The Impact of Improved Nutrition on Disease Prevention

Research output: Chapter in Book/Report/Conference proceedingChapter

Abstract

In the 20th century, major progress was made in the near elimination of many nutritional deficiencies disorders in the United States such as rickets, pellagra, iodine deficiency, infantile scurvy, iron deficiency due to hookworm, and subclinical levels of vitamin A deficiency and folate deficiency. The vitamins and their roles in human health were characterized, and dietary requirements were established. The landmark studies of Joseph Goldberger revealed that the cause of pellagra was nutritional rather than infectious. The fortification of foodstuffs, nutrition education, home gardening, and federally supported feeding programs all were aimed at improving the nutrition of the U.S. population. The American diet also evolved in light of the newer knowledge of nutrition. Despite the tremendous advances in the 20th century, obesity and other challenges remain for nutrition and public health efforts in the 21st century.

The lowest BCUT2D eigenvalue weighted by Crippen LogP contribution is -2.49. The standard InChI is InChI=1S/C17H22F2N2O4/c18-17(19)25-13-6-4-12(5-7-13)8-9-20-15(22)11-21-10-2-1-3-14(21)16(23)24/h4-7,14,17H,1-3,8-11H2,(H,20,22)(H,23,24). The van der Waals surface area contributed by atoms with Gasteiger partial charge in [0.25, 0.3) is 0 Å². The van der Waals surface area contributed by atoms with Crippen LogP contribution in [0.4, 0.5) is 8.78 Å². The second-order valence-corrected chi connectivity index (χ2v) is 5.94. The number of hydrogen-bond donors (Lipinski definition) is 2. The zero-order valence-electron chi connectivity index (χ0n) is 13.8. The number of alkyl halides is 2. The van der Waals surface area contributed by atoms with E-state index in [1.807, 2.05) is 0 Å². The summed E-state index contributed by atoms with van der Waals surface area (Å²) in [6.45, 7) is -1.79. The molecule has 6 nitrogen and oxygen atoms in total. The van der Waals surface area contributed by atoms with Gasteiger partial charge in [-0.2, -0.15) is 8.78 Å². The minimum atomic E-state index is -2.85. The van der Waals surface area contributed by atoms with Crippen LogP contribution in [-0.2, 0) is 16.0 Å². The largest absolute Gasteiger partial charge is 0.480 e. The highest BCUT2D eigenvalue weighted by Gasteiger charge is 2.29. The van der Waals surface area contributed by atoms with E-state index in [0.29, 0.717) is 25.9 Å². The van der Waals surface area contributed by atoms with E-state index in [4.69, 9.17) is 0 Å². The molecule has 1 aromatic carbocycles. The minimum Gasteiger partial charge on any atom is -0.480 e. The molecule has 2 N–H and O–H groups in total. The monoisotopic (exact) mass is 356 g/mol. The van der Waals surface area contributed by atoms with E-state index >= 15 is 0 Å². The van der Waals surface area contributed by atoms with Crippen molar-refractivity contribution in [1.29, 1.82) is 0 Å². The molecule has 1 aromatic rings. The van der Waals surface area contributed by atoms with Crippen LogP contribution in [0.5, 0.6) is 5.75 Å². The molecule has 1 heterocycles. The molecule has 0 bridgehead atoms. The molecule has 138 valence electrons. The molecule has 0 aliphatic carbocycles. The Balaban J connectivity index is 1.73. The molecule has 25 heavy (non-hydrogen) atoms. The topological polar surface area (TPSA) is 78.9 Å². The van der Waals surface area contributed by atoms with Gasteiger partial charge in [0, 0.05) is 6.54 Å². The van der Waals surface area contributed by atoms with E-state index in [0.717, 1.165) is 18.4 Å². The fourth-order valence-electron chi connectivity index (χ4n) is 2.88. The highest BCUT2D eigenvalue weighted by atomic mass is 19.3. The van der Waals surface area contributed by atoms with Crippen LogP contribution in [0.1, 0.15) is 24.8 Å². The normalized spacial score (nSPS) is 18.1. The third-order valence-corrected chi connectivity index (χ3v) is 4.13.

Original languageEnglish (US)
Title of host publicationSilent Victories
Subtitle of host publicationThe History and Practice of Public Health in Twentieth Century America
PublisherOxford University Press
ISBN (Electronic)9780199865185
ISBN (Print)0195150694, 9780195150698
DOIs
StatePublished - Sep 1 2009

Keywords

  • 20th century
  • Food fortification
  • Joseph goldberger
  • Nutrition
  • Nutritional deficiency
  • Pellagra
  • Public health
  • Rickets
  • Scurvy
  • Vitamins

ASJC Scopus subject areas

  • Medicine(all)

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  • Cite this

    Semba, R. D. (2009). The Impact of Improved Nutrition on Disease Prevention. In Silent Victories: The History and Practice of Public Health in Twentieth Century America Oxford University Press. https://doi.org/10.1093/acprof:oso/9780195150698.003.08